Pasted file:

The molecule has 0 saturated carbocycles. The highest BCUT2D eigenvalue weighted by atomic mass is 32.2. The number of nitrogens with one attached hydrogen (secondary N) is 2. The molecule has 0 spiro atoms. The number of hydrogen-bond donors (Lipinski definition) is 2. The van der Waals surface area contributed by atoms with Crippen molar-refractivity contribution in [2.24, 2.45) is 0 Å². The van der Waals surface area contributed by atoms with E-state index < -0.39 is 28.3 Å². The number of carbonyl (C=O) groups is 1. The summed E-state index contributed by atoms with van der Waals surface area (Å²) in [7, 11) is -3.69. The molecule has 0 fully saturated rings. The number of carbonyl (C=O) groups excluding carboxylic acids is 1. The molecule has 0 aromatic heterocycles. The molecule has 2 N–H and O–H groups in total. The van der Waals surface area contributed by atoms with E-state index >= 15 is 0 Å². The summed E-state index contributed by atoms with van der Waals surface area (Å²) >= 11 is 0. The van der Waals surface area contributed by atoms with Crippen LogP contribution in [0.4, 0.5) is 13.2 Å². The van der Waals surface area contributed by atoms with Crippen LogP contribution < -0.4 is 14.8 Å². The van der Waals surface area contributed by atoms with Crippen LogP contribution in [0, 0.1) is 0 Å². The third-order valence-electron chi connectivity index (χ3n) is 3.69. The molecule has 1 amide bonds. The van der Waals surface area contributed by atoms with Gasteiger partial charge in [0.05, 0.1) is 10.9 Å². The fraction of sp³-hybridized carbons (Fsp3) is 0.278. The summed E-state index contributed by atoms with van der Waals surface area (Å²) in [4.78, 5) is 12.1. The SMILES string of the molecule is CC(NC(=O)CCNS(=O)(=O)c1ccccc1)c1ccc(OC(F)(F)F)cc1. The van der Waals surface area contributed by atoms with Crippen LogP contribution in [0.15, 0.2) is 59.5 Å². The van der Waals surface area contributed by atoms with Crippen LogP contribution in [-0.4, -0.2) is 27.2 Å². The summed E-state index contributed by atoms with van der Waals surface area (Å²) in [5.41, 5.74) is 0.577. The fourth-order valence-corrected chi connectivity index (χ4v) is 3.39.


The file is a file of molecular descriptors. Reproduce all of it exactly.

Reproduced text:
The molecule has 0 saturated carbocycles. The highest BCUT2D eigenvalue weighted by atomic mass is 32.2. The number of nitrogens with one attached hydrogen (secondary N) is 2. The molecule has 0 spiro atoms. The number of hydrogen-bond donors (Lipinski definition) is 2. The van der Waals surface area contributed by atoms with Crippen molar-refractivity contribution in [2.24, 2.45) is 0 Å². The van der Waals surface area contributed by atoms with E-state index < -0.39 is 28.3 Å². The number of carbonyl (C=O) groups is 1. The summed E-state index contributed by atoms with van der Waals surface area (Å²) in [7, 11) is -3.69. The molecule has 0 fully saturated rings. The number of carbonyl (C=O) groups excluding carboxylic acids is 1. The molecule has 0 aromatic heterocycles. The molecule has 2 N–H and O–H groups in total. The van der Waals surface area contributed by atoms with E-state index >= 15 is 0 Å². The summed E-state index contributed by atoms with van der Waals surface area (Å²) >= 11 is 0. The van der Waals surface area contributed by atoms with Crippen LogP contribution in [0.4, 0.5) is 13.2 Å². The van der Waals surface area contributed by atoms with Crippen LogP contribution < -0.4 is 14.8 Å². The van der Waals surface area contributed by atoms with Crippen LogP contribution in [0, 0.1) is 0 Å². The third-order valence-electron chi connectivity index (χ3n) is 3.69. The molecule has 1 amide bonds. The van der Waals surface area contributed by atoms with Gasteiger partial charge in [0.05, 0.1) is 10.9 Å². The fraction of sp³-hybridized carbons (Fsp3) is 0.278. The summed E-state index contributed by atoms with van der Waals surface area (Å²) in [4.78, 5) is 12.1. The SMILES string of the molecule is CC(NC(=O)CCNS(=O)(=O)c1ccccc1)c1ccc(OC(F)(F)F)cc1. The van der Waals surface area contributed by atoms with Crippen LogP contribution in [0.15, 0.2) is 59.5 Å². The van der Waals surface area contributed by atoms with Crippen LogP contribution in [-0.4, -0.2) is 27.2 Å². The summed E-state index contributed by atoms with van der Waals surface area (Å²) in [5.41, 5.74) is 0.577. The fourth-order valence-corrected chi connectivity index (χ4v) is 3.39.